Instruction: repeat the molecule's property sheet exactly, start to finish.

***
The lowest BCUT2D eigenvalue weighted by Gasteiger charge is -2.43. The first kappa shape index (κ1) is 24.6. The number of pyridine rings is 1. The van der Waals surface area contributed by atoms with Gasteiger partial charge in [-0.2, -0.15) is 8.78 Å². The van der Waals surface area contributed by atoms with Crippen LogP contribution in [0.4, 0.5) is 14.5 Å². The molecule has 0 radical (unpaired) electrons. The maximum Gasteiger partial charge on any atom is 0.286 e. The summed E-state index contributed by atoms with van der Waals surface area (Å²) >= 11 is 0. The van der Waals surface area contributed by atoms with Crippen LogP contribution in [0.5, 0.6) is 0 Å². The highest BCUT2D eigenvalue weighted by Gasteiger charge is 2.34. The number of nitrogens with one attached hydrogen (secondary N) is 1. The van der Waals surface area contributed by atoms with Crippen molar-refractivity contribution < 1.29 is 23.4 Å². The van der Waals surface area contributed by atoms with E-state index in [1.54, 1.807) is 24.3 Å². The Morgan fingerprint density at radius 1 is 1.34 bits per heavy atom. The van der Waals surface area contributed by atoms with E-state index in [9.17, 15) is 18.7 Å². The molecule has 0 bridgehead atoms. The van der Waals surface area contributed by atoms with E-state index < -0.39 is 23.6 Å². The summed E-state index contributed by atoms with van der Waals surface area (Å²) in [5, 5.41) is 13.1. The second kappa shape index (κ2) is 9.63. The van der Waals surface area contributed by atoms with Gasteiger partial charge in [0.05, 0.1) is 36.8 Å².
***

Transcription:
The lowest BCUT2D eigenvalue weighted by Gasteiger charge is -2.43. The first kappa shape index (κ1) is 24.6. The number of pyridine rings is 1. The van der Waals surface area contributed by atoms with Gasteiger partial charge in [-0.2, -0.15) is 8.78 Å². The van der Waals surface area contributed by atoms with Crippen LogP contribution in [0.4, 0.5) is 14.5 Å². The molecule has 0 radical (unpaired) electrons. The maximum Gasteiger partial charge on any atom is 0.286 e. The summed E-state index contributed by atoms with van der Waals surface area (Å²) >= 11 is 0. The van der Waals surface area contributed by atoms with Crippen LogP contribution in [0.5, 0.6) is 0 Å². The highest BCUT2D eigenvalue weighted by Gasteiger charge is 2.34. The number of nitrogens with one attached hydrogen (secondary N) is 1. The van der Waals surface area contributed by atoms with Crippen molar-refractivity contribution < 1.29 is 23.4 Å². The van der Waals surface area contributed by atoms with E-state index in [1.54, 1.807) is 24.3 Å². The Morgan fingerprint density at radius 1 is 1.34 bits per heavy atom. The van der Waals surface area contributed by atoms with E-state index in [9.17, 15) is 18.7 Å². The molecule has 0 bridgehead atoms. The van der Waals surface area contributed by atoms with E-state index < -0.39 is 23.6 Å². The summed E-state index contributed by atoms with van der Waals surface area (Å²) in [5, 5.41) is 13.1. The second kappa shape index (κ2) is 9.63. The van der Waals surface area contributed by atoms with Gasteiger partial charge in [0.05, 0.1) is 36.8 Å².